This week, Senior Housing News readers got a glimpse into senior living board rooms to hear what’s causing the industry both optimism and anxiety across the country. Readers were also clued into which U.S. states use assisted living the most, what’s on the mind of senior living marketing executives, and why the Centers for Medicare & Medicaid Services (CMS) decided to ban pre-dispute arbitration agreements in long-term care.
States Where Seniors Use Assisted Living the Most—Oregon and Washington have the highest rates of residential care use in the nation, according to data recently published by the Centers for Disease Control and Prevention (CDC). The Midwest is another hotbed for residential care, with Minnesota, Wisconsin, North Dakota, South Dakota, and Nebraska all beating the national rate for seniors 65 and older, as well as seniors 85 and older.
Trending Now: Three Hot-Button Issues for Senior Housing Execs—With a record attendance of 2,500-plus and many of the industry’s top leaders present, the 2016 National Investment Center for Seniors Housing & Care (NIC) Fall Conference offered a glimpse into some of the trending topics that are causing both optimism and anxiety in C-Suites and boardrooms around the nation. Specifically, execs are less worried about oversupply, are more concerned about workforce development, and are bullish on future merger and acquisition activity.
Marketing Exec’s Must-Do List for the Future of Senior Living—From operational models, to pricing practices, to leveraging data in the most efficient and effective ways, senior living marketing executives are envisioning what tomorrow’s winners will look like and they are pushing for innovation accordingly. “There’s so much room for improvement in this industry,” said Dan Hutson, chief strategy officer for Cornerstone Affiliates, at the recent SMASH Senior Care Marketing Sales Summit in Chicago.
CMS Bans Arbitration Agreements in Long-Term Care—In one fell swoop, the Centers for Medicare & Medicaid Services (CMS) has squashed the controversial use of pre-dispute arbitration agreements in long-term care. The move was announced Wednesday, when CMS issued a new final rule governing the nation’s long-term care facilities. The new rule, which marks the first comprehensive update CMS has made regarding long-term care facilities since 1991, bans the controversial practice used by long-term care facilities to settle disputes with residents and families outside of the court system.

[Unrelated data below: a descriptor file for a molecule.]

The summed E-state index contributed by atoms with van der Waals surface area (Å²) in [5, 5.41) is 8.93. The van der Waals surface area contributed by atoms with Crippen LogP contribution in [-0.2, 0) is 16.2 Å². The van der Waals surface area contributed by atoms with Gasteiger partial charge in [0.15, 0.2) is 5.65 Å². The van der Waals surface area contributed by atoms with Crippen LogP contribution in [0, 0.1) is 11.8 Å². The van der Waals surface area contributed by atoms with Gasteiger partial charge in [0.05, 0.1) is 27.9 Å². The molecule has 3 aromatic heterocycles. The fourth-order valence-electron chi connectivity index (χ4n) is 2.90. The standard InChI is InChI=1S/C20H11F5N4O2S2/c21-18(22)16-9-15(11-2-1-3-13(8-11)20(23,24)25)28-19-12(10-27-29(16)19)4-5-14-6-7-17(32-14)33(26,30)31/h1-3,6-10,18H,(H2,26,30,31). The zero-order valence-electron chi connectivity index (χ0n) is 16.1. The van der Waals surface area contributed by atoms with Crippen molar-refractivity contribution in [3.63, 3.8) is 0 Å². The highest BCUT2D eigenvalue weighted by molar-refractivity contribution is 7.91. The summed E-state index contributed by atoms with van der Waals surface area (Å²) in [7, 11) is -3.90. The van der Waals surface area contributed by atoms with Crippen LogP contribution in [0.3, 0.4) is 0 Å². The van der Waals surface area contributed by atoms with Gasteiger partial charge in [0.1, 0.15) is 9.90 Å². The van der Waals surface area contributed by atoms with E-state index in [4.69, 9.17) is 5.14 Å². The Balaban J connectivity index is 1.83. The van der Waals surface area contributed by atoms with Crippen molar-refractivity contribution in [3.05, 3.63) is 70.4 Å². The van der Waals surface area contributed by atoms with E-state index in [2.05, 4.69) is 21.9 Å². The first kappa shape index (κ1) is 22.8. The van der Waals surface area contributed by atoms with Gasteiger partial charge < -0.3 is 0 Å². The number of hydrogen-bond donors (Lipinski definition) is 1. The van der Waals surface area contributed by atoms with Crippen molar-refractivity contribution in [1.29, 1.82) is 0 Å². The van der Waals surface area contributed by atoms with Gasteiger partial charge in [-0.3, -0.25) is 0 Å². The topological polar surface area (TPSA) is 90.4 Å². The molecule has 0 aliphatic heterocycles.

Why Retiring on a Cruise Ship Might Be the Smartest Thing You Do—Look out, senior living—cruise ships are increasingly becoming a feasible place for seniors to live full-time, according to this PopSugar article. “Turns out, it’s not always much more costly to live on a cruise ship than it is to stay in an assisted living facility—and you really can’t beat the ever-changing views,” the article’s author writes.
End-of-Life Care Needs an Overhaul—In this article for Time, Robert Kane, a professor and Minnesota Chair in Long-Term Care and Aging, Health Policy and Management at the University of Minnesota, and Jennifer Brokaw, a board-certified emergency physician and the founder of C2it Health, write that their personal experiences with long-term care facilities has left them “deeply concerned about the ability of ordinary, non-medical people to receive quality, dignified care at the ends of their lives in these facilities.” “If not even people like us—with all our resources and personal connections—could not get the acute medical and long-term care that honors the wishes of patients and families to have a gentle and dignified end, the system is broken,” the authors write.
Written by Mary Kate Nelson